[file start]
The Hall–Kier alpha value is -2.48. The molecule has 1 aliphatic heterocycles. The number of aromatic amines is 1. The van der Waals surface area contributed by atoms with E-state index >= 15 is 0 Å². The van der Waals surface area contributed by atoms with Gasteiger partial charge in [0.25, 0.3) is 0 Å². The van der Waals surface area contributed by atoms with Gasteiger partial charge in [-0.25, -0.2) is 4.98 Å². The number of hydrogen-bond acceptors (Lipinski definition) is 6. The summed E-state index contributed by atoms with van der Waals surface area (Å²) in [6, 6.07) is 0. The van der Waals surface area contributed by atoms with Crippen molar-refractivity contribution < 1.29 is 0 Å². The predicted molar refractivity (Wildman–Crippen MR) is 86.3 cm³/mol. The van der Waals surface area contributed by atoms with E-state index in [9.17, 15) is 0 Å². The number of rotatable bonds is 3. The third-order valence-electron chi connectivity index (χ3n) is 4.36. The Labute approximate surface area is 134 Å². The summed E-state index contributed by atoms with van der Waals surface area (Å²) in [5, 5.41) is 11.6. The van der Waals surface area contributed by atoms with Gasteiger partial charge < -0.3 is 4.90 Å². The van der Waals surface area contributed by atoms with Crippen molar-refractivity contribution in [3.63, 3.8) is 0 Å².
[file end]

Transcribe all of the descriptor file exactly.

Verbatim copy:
The Hall–Kier alpha value is -2.48. The molecule has 1 aliphatic heterocycles. The number of aromatic amines is 1. The van der Waals surface area contributed by atoms with E-state index >= 15 is 0 Å². The van der Waals surface area contributed by atoms with Gasteiger partial charge in [0.25, 0.3) is 0 Å². The van der Waals surface area contributed by atoms with Gasteiger partial charge in [-0.25, -0.2) is 4.98 Å². The number of hydrogen-bond acceptors (Lipinski definition) is 6. The summed E-state index contributed by atoms with van der Waals surface area (Å²) in [6, 6.07) is 0. The van der Waals surface area contributed by atoms with Crippen molar-refractivity contribution < 1.29 is 0 Å². The predicted molar refractivity (Wildman–Crippen MR) is 86.3 cm³/mol. The van der Waals surface area contributed by atoms with E-state index in [9.17, 15) is 0 Å². The number of rotatable bonds is 3. The third-order valence-electron chi connectivity index (χ3n) is 4.36. The Labute approximate surface area is 134 Å². The summed E-state index contributed by atoms with van der Waals surface area (Å²) in [5, 5.41) is 11.6. The van der Waals surface area contributed by atoms with Gasteiger partial charge < -0.3 is 4.90 Å². The van der Waals surface area contributed by atoms with Crippen molar-refractivity contribution in [3.63, 3.8) is 0 Å².